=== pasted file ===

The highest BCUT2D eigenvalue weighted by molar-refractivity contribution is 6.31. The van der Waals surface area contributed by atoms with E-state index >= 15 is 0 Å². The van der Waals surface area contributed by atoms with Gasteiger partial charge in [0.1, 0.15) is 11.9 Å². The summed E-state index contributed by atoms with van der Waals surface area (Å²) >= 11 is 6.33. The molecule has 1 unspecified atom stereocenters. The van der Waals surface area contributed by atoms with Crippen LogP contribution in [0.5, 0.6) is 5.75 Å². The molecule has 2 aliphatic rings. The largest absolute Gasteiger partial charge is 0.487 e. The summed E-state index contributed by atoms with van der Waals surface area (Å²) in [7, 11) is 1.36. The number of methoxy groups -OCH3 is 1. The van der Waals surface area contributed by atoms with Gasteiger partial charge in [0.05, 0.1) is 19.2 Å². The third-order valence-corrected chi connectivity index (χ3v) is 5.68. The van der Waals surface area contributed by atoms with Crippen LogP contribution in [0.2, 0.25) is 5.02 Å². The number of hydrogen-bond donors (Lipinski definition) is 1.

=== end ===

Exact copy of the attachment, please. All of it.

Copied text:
The highest BCUT2D eigenvalue weighted by molar-refractivity contribution is 6.31. The van der Waals surface area contributed by atoms with E-state index >= 15 is 0 Å². The van der Waals surface area contributed by atoms with Gasteiger partial charge in [0.1, 0.15) is 11.9 Å². The summed E-state index contributed by atoms with van der Waals surface area (Å²) >= 11 is 6.33. The molecule has 1 unspecified atom stereocenters. The van der Waals surface area contributed by atoms with Crippen LogP contribution in [0.5, 0.6) is 5.75 Å². The molecule has 2 aliphatic rings. The largest absolute Gasteiger partial charge is 0.487 e. The summed E-state index contributed by atoms with van der Waals surface area (Å²) in [7, 11) is 1.36. The number of methoxy groups -OCH3 is 1. The van der Waals surface area contributed by atoms with Gasteiger partial charge in [0.05, 0.1) is 19.2 Å². The third-order valence-corrected chi connectivity index (χ3v) is 5.68. The van der Waals surface area contributed by atoms with Crippen LogP contribution in [0.2, 0.25) is 5.02 Å². The number of hydrogen-bond donors (Lipinski definition) is 1.